SuperSport FIFA World Cup Studio Relies on Green Hippo

SuperSport trusted in Green Hippo technology to present action-packed AV footage overlay in its new studios, complimenting the 2018 FIFA World Cup viewing experience.

The studio owners called upon the expertise of Gearhouse LEDVision to design and programme a brand-new system that would operate 176 x 46″ full HD seamless monitors, 144 x 1.5mm LED tiles and 130 x 3.9mm LED tiles in the revamped studio.

Conceptualised by Michael Gill of MGD, SuperSport’s new double story set for studio 6 and the Arena includes straight, architectural lines, while interesting nooks and crannies allow producers a diversity of presentation shots. A striking feature is the inclusion of numerous monitors; monitor banks; video walls and a big highlight, augmented reality.

To control the massive video element side, Richard Baker, Chris Grandin and Mike Tempest of Gearhouse LEDVision designed, installed and programmed the system. Gearhouse LEDVision invested in 2 Green Hippo Hippotizer Boreals, 2 Green Hippo Hippotizer Karsts and 4 Green Hippo Hippotizer FX4s, purchased from DWR Distribution.

“Basically, I sat for a couple of weekends with my whole dining room table covered with bits of paper with all the screens on it,” said Chris Grandin. The screens would be moved around, as Grandin did little schematics, getting an idea of what could possibly work.

“Then you would come back to the studio, do some tests and realize you were wrong. You would go back a little, go forward and ultimately end up with a system that works. And when you thought you had it right, you would find something else wrong and fix that! But how do you eat a hippo? One bite at a time.”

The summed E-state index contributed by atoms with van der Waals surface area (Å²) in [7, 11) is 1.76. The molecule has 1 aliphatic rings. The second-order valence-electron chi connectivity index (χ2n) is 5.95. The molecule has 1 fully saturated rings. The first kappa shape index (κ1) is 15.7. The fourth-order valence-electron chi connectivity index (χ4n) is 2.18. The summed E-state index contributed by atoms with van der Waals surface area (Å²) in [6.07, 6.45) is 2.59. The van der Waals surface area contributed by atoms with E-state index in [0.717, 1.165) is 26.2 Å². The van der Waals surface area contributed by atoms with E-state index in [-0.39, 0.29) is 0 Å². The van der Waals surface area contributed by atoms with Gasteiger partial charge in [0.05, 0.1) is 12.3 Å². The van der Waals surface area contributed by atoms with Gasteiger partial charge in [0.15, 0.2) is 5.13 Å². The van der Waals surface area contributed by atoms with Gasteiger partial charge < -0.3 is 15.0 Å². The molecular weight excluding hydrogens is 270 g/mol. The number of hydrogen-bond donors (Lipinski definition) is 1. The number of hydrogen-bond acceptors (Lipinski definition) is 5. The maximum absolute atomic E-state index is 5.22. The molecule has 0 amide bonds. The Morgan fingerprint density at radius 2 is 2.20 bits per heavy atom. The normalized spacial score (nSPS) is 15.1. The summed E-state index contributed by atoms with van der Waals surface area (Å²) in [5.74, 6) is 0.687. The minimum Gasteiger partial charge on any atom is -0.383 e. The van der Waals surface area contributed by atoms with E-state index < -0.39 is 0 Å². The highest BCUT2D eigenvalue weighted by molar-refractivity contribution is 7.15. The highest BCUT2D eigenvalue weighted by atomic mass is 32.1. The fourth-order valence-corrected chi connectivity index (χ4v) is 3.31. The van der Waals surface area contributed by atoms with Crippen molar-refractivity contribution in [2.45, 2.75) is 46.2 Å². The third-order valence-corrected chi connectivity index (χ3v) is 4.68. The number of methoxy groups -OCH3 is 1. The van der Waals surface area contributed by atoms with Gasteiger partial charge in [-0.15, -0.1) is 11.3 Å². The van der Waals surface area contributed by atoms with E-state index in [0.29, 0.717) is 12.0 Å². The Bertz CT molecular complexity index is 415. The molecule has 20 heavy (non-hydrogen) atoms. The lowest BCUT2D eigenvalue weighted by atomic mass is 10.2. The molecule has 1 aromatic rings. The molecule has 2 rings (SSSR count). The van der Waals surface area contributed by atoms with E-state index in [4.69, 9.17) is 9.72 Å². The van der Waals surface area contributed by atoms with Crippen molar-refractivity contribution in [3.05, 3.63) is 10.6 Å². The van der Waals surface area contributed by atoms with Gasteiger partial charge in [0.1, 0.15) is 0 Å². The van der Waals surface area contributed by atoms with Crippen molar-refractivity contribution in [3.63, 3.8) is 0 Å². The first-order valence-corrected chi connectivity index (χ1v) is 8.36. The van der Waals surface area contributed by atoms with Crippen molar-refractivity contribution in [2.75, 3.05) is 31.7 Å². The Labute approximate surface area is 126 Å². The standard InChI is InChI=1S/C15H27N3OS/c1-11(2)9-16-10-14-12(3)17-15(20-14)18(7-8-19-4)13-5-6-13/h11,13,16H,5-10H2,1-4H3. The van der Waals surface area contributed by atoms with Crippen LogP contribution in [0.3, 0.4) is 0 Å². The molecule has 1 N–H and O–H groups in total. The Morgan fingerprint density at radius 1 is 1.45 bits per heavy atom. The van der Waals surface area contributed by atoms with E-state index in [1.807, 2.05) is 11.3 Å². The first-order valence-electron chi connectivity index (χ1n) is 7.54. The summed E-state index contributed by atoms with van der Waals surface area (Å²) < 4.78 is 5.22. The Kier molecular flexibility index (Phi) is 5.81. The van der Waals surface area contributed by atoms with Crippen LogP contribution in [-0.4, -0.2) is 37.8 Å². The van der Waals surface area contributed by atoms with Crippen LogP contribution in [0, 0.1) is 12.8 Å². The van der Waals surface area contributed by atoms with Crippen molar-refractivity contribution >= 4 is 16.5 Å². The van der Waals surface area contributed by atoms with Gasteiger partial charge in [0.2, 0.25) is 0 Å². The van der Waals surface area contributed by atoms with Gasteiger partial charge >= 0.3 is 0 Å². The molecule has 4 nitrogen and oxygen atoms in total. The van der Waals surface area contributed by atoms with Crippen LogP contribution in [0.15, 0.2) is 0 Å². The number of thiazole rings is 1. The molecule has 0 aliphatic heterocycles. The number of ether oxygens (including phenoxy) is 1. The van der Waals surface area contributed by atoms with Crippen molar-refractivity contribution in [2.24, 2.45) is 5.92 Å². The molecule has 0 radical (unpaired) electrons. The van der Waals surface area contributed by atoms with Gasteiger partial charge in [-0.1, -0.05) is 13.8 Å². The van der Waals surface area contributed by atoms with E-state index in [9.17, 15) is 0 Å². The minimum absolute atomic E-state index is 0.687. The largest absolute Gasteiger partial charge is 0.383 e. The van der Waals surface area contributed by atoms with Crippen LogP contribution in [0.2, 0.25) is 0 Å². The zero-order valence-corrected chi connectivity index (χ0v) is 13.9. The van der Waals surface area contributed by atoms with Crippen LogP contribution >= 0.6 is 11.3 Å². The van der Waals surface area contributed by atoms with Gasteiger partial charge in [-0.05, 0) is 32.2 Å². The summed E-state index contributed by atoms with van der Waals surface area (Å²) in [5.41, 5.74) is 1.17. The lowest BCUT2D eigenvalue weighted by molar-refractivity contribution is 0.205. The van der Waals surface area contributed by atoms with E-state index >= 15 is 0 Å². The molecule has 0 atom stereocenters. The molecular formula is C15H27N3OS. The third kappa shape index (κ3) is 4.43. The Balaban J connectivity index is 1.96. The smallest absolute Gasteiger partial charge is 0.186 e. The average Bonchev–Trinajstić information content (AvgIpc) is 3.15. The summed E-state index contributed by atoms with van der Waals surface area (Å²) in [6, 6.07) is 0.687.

With the design complete, Mike Tempest was brought in to program and prepare all the groundwork and was responsible for the handover. “There is a lot Hippotizer Media Servers can do that a lot of other servers can’t,” explained Tempest.

“You can operate it manually which is really nice because it gives you that kind of VJ randomly accessible mode of operation. When a more advanced look needs to be recalled, you can have a timeline with hundreds and hundreds of separate keyframes on it, giving you precise control of things that you can animate simultaneously. It mixes both worlds of freestyle and timeline control styles very well as certain controls can be animated from the timeline, while operating as a manually controlled system.

Working on the Green Hippo Hippotizer platform on the project was as a bit of a learning curve for Tempest, but he says it was a fun experience, which included training presented by Green Hippo’s Product Specialist, Suzy Stenning, hosted at DWR Distribution.

“It’s actually quite an intuitive system to get your head around,” said Tempest. “Obviously if you come from a media and server background it’s easy to learn. If you don’t know anything about servers, it can be daunting because Hippotizer is so powerful. It has a funny knack of being logically laid out and there are many control possibilities.”

Dylan Jones from DWR played a supportive role during the implementation of the Green Hippo system as a whole. “Working with Mike and Chris on this project has been an incredible learning experience,” said Jones. “The training by Suzy just before the install was crucial to the success during the World Cup. My knowledge of timelines and the programming power of the Hippotizer Media Servers has dramatically increased.”

Tempest created Action Mapping buttons to control different parameters. For example, when presenters in studio talked about a game, mixed layers of country flags would appear at the touch of a button, while a separate button could be pressed to mix out when going to the next game. “It’s nice in that sense – you have to think about what you are trying to do and what you are trying to control at any given point and then programme it accordingly.  We can change the whole studio look at the touch of a button,” he added.

“What’s really nice is the way the timeline structure is laid out. You can go in and take a snapshot of whatever is in that timeline as a global event, and all the features get saved there, or, you can filter it down so that only certain components have a change made or recorded. As with any system, there are a couple of things that could be worked on, but all of these systems are cutting edge – we always live on the edge of AV, but this project has been a good challenge.”